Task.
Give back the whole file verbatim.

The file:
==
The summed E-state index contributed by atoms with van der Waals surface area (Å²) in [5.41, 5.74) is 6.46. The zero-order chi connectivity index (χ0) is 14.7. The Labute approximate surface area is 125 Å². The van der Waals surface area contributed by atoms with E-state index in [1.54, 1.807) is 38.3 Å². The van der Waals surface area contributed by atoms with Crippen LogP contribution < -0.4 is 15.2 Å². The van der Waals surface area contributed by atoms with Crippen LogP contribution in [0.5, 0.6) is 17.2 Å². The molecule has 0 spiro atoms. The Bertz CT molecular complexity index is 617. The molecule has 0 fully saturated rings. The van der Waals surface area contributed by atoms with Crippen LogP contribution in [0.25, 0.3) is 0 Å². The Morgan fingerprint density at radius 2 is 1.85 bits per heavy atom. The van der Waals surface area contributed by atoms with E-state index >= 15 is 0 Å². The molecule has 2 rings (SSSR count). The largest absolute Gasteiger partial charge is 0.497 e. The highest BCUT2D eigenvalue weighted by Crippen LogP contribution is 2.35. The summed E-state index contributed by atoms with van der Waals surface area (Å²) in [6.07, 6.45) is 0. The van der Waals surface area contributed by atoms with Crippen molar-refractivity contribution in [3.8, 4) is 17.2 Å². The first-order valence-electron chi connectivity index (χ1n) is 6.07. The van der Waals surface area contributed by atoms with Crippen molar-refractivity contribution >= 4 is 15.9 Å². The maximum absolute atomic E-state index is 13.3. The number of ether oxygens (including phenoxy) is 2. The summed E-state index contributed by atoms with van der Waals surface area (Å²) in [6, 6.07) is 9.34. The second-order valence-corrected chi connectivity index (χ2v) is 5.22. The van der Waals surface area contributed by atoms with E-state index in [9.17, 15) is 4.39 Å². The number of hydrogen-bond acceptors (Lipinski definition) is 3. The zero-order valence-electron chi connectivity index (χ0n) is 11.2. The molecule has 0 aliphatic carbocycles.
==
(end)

The summed E-state index contributed by atoms with van der Waals surface area (Å²) in [5.41, 5.74) is 6.46. The zero-order chi connectivity index (χ0) is 14.7. The Labute approximate surface area is 125 Å². The van der Waals surface area contributed by atoms with E-state index in [1.54, 1.807) is 38.3 Å². The van der Waals surface area contributed by atoms with Crippen LogP contribution < -0.4 is 15.2 Å². The van der Waals surface area contributed by atoms with Crippen LogP contribution in [0.5, 0.6) is 17.2 Å². The molecule has 0 spiro atoms. The Bertz CT molecular complexity index is 617. The molecule has 0 fully saturated rings. The van der Waals surface area contributed by atoms with Crippen LogP contribution in [0.25, 0.3) is 0 Å². The Morgan fingerprint density at radius 2 is 1.85 bits per heavy atom. The van der Waals surface area contributed by atoms with E-state index >= 15 is 0 Å². The molecule has 2 rings (SSSR count). The largest absolute Gasteiger partial charge is 0.497 e. The highest BCUT2D eigenvalue weighted by Crippen LogP contribution is 2.35. The summed E-state index contributed by atoms with van der Waals surface area (Å²) in [6.07, 6.45) is 0. The van der Waals surface area contributed by atoms with Crippen molar-refractivity contribution in [3.8, 4) is 17.2 Å². The first-order valence-electron chi connectivity index (χ1n) is 6.07. The van der Waals surface area contributed by atoms with Crippen molar-refractivity contribution >= 4 is 15.9 Å². The maximum absolute atomic E-state index is 13.3. The number of ether oxygens (including phenoxy) is 2. The summed E-state index contributed by atoms with van der Waals surface area (Å²) in [6, 6.07) is 9.34. The second-order valence-corrected chi connectivity index (χ2v) is 5.22. The van der Waals surface area contributed by atoms with E-state index in [9.17, 15) is 4.39 Å². The number of hydrogen-bond acceptors (Lipinski definition) is 3. The zero-order valence-electron chi connectivity index (χ0n) is 11.2. The molecule has 0 aliphatic carbocycles.